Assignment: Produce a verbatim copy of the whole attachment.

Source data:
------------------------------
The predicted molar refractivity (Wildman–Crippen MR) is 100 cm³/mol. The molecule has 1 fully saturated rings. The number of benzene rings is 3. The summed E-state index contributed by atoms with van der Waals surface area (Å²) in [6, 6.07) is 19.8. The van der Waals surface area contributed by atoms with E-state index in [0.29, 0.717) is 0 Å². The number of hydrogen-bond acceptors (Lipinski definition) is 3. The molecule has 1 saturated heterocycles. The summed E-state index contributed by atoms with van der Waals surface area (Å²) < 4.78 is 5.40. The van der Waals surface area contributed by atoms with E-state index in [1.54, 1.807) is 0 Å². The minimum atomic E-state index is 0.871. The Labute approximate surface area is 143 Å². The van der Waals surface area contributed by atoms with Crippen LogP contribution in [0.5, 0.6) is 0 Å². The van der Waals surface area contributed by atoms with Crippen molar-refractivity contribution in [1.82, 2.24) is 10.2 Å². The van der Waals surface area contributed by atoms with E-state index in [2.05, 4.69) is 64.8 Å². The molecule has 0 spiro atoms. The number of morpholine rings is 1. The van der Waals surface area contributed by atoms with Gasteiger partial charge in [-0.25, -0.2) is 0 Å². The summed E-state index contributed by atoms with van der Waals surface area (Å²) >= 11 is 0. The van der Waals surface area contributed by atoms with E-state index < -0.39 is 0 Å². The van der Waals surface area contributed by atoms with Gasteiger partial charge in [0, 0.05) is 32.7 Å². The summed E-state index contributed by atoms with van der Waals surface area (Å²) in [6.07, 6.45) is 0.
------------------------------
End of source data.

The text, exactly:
The predicted molar refractivity (Wildman–Crippen MR) is 100 cm³/mol. The molecule has 1 fully saturated rings. The number of benzene rings is 3. The summed E-state index contributed by atoms with van der Waals surface area (Å²) in [6, 6.07) is 19.8. The van der Waals surface area contributed by atoms with E-state index in [0.29, 0.717) is 0 Å². The number of hydrogen-bond acceptors (Lipinski definition) is 3. The molecule has 1 saturated heterocycles. The summed E-state index contributed by atoms with van der Waals surface area (Å²) < 4.78 is 5.40. The van der Waals surface area contributed by atoms with E-state index in [1.54, 1.807) is 0 Å². The minimum atomic E-state index is 0.871. The Labute approximate surface area is 143 Å². The van der Waals surface area contributed by atoms with Crippen LogP contribution in [0.5, 0.6) is 0 Å². The van der Waals surface area contributed by atoms with Crippen molar-refractivity contribution in [1.82, 2.24) is 10.2 Å². The van der Waals surface area contributed by atoms with E-state index in [2.05, 4.69) is 64.8 Å². The molecule has 0 spiro atoms. The number of morpholine rings is 1. The van der Waals surface area contributed by atoms with Gasteiger partial charge in [-0.25, -0.2) is 0 Å². The summed E-state index contributed by atoms with van der Waals surface area (Å²) >= 11 is 0. The van der Waals surface area contributed by atoms with E-state index < -0.39 is 0 Å². The van der Waals surface area contributed by atoms with Gasteiger partial charge in [0, 0.05) is 32.7 Å². The summed E-state index contributed by atoms with van der Waals surface area (Å²) in [6.07, 6.45) is 0.